In part two of my review of Starcraft II: Heart of the Swarm, I’ll be covering the changes to multiplayer.
I should preface this all by saying that I am very bad at Starcraft II multiplayer, so I’m not going to be commenting on the state of balance or anything like that. This is just my opinions on what’s fun as a player and a spectator.
New multiplayer units:
Obviously, the most interesting change to multiplayer is the new units added to all races.
Initially, I was rather critical of the new units, but I feel a bit better about them now. I still think the tempest is pretty boring, though I will admit it has its uses, and I do agree that Terrans kind of got the short end of the stick. Widow mines are cool, but hellbats are just a really weird and confusing firebat rehash.
I still think the new Zerg units are cool, though — vipers are absolutely hilarious to watch in action. And I am grateful that they didn’t end up scrapping units from any race.
As a Protoss player, that race is always what I most care about, and I’m mostly happy with what we got — tempest aside.
Probably the most interesting addition is the mothership core. It’s made of tissue paper, so you have to be careful with how you use it, but its mass recall ability opens up a lot of possibilities for early aggression, and it’s helpful for base defense, as well.
A slight downside is that the mothership core is actually a lot better than a full mothership, meaning the upgrade is only going to be useful for identifying noobs or trolling your opponents.
Oracles are also quite a welcome addition. After countless revisions, they ended up being a very scary harassment unit capable of annihilating entire mineral lines in moments. Protoss have never really had any good options for harassment before now, so this is a big deal.
Unfortunately, I’ve learned I’m very, very bad at harassment. This bothers me because it’s a strategy I really enjoy, but it seems to lose me the game every time.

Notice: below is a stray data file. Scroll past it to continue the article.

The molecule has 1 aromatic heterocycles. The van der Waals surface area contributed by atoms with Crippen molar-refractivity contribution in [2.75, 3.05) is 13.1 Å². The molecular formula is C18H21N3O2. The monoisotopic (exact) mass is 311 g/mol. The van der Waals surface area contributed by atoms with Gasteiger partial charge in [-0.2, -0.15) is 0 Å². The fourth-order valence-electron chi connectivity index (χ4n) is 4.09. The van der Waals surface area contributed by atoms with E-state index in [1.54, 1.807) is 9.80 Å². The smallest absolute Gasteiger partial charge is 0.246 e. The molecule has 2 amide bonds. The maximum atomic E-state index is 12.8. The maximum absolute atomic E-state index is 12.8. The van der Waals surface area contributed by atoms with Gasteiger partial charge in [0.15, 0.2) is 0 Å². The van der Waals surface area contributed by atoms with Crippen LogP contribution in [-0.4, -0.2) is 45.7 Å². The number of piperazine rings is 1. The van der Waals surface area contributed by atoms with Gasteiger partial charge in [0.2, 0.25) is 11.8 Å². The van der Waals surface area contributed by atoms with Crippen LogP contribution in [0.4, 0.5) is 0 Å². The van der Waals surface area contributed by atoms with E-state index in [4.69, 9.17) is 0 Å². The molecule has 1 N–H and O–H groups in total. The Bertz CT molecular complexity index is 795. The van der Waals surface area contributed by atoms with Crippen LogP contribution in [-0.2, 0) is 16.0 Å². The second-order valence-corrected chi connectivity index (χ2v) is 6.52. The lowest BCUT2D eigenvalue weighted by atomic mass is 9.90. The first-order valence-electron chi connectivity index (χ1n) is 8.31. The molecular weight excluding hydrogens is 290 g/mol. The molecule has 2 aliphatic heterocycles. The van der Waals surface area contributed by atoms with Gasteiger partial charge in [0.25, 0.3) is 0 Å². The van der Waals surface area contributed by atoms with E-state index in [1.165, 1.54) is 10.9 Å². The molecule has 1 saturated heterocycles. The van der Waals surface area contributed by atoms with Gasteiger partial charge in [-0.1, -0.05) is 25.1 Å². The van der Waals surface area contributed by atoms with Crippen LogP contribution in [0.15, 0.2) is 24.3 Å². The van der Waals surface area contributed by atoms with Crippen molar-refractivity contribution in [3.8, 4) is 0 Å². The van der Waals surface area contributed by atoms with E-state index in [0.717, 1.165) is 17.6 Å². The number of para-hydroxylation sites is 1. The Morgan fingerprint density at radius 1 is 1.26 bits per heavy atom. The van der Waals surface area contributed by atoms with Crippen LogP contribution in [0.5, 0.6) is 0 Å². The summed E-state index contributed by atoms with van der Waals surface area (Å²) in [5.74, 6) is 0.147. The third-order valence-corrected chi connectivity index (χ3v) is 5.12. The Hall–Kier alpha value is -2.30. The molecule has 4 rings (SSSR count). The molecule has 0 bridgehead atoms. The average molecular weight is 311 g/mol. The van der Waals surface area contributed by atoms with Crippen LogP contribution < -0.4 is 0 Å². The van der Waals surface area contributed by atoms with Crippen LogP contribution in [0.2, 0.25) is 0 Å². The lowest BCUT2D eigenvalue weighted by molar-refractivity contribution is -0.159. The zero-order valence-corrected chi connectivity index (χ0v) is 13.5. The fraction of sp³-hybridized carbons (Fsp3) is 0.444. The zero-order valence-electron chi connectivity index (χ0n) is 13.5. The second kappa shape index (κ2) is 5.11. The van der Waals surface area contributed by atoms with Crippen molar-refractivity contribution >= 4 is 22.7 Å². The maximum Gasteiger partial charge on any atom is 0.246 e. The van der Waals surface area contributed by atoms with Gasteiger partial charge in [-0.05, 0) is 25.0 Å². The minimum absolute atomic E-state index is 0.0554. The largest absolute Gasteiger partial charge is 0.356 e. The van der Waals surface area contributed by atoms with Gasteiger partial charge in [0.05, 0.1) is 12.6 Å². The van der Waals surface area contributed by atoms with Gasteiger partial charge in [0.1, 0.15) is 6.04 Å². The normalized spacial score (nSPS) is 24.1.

At least I can enjoy it as a spectator.
Taking the sting out of failure:
The other major changes to multiplayer seem designed to take some of intimidation factor out of competitive play. I’ve already covered the new training tools, but that was just the beginning.
The multiplayer rewards in Wings of Liberties basically only came one way: win ladder matches. Hundreds upon hundreds of ladder matches.
HotS changes this by introducing an RPG-style leveling system. Things like spending resources and killing enemy units awards you experience for your current race, and the higher level you are, the more decals, portraits, and unit skins you unlock.
The interesting thing is that you still earn XP even if you lose your match — though you obviously get more from winning. This seems like a pointless palliative at first, but it really does make defeat feel a bit less painful and make the ups and downs of competitive play easier to bear.
You can also get experience from more than laddering. Unranked play and even matches against the AI still earn XP, so players of all stripes can get their sexy new unit skins.
Speaking of unranked play, it’s probably my favourite new multiplayer feature. There’s nothing Blizzard can do to eliminate ladder anxiety entirely, but unranked play helps a lot. It allows players to get all the benefits of ladder — like MMR-based matchmaking — without the risk of losing your ladder standing.
My ladder rank may be nothing impressive, but I’d still rather not sink any lower. Gold league I can live with. It’s refreshing to not have to worry about suffering the indignity of a demotion to silver after a losing streak.
Still not perfect:
With all that being said, HotS does nothing to address many of my long-standing complaints about competitive play in Starcraft II.
My biggest complaint is that the game is so utterly skewed towards economy as the most important factor that, for most players, you can pretty much ignore combat entirely if your macro is good enough. You can just a-move your units into the enemy base and go back to macroing.
I don’t think that’s a good design for a game that’s supposed to be about epic, fast-paced combat.
It’s also a fact that nothing at all happens during the first three or four minutes of the vast majority of games. If something does happen, it’s usually someone doing an all-in cheese strategy, and nobody wants to see that.
One of the reasons I like to watch replays from Husky is that you need a complete goofball like him to make the opening minutes bearable.
I don’t see how this could be changed without completely redesigning Starcraft II. All I can say is I miss hero harassment and creeping from Warcraft III.
I would love a mode that lets players begin with pre-established bases, but again, it’s too big a change to ever become the norm at this point.
* * *
Overall rating: 7.5/10 An evolutionary improvement, not a revolutionary improvement.